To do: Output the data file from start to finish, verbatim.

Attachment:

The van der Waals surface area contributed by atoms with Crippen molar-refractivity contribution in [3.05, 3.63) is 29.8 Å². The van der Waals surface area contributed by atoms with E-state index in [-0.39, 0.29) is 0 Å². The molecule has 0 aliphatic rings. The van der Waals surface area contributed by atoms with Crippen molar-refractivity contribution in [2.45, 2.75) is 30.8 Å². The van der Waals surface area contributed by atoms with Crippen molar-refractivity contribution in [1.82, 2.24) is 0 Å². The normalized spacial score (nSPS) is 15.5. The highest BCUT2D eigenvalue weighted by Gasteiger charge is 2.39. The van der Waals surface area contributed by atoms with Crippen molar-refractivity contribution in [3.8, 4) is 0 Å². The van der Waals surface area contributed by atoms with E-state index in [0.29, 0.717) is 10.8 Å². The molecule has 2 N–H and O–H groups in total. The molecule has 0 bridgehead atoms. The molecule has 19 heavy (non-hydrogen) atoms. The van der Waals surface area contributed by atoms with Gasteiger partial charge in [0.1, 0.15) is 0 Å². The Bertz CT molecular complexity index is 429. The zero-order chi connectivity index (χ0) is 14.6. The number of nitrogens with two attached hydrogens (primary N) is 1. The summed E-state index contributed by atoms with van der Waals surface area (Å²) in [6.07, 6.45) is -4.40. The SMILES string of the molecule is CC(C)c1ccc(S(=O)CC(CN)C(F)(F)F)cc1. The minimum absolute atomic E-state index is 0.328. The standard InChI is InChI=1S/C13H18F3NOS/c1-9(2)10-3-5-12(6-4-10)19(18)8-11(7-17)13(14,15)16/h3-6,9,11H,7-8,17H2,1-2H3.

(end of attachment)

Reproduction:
The van der Waals surface area contributed by atoms with Crippen molar-refractivity contribution in [3.05, 3.63) is 29.8 Å². The van der Waals surface area contributed by atoms with E-state index in [-0.39, 0.29) is 0 Å². The molecule has 0 aliphatic rings. The van der Waals surface area contributed by atoms with Crippen molar-refractivity contribution in [2.45, 2.75) is 30.8 Å². The van der Waals surface area contributed by atoms with Crippen molar-refractivity contribution in [1.82, 2.24) is 0 Å². The normalized spacial score (nSPS) is 15.5. The highest BCUT2D eigenvalue weighted by Gasteiger charge is 2.39. The van der Waals surface area contributed by atoms with Crippen molar-refractivity contribution in [3.8, 4) is 0 Å². The van der Waals surface area contributed by atoms with E-state index in [0.29, 0.717) is 10.8 Å². The molecule has 2 N–H and O–H groups in total. The molecule has 0 bridgehead atoms. The molecule has 19 heavy (non-hydrogen) atoms. The van der Waals surface area contributed by atoms with Gasteiger partial charge in [0.1, 0.15) is 0 Å². The Bertz CT molecular complexity index is 429. The zero-order chi connectivity index (χ0) is 14.6. The number of nitrogens with two attached hydrogens (primary N) is 1. The summed E-state index contributed by atoms with van der Waals surface area (Å²) in [6.07, 6.45) is -4.40. The SMILES string of the molecule is CC(C)c1ccc(S(=O)CC(CN)C(F)(F)F)cc1. The minimum absolute atomic E-state index is 0.328. The standard InChI is InChI=1S/C13H18F3NOS/c1-9(2)10-3-5-12(6-4-10)19(18)8-11(7-17)13(14,15)16/h3-6,9,11H,7-8,17H2,1-2H3.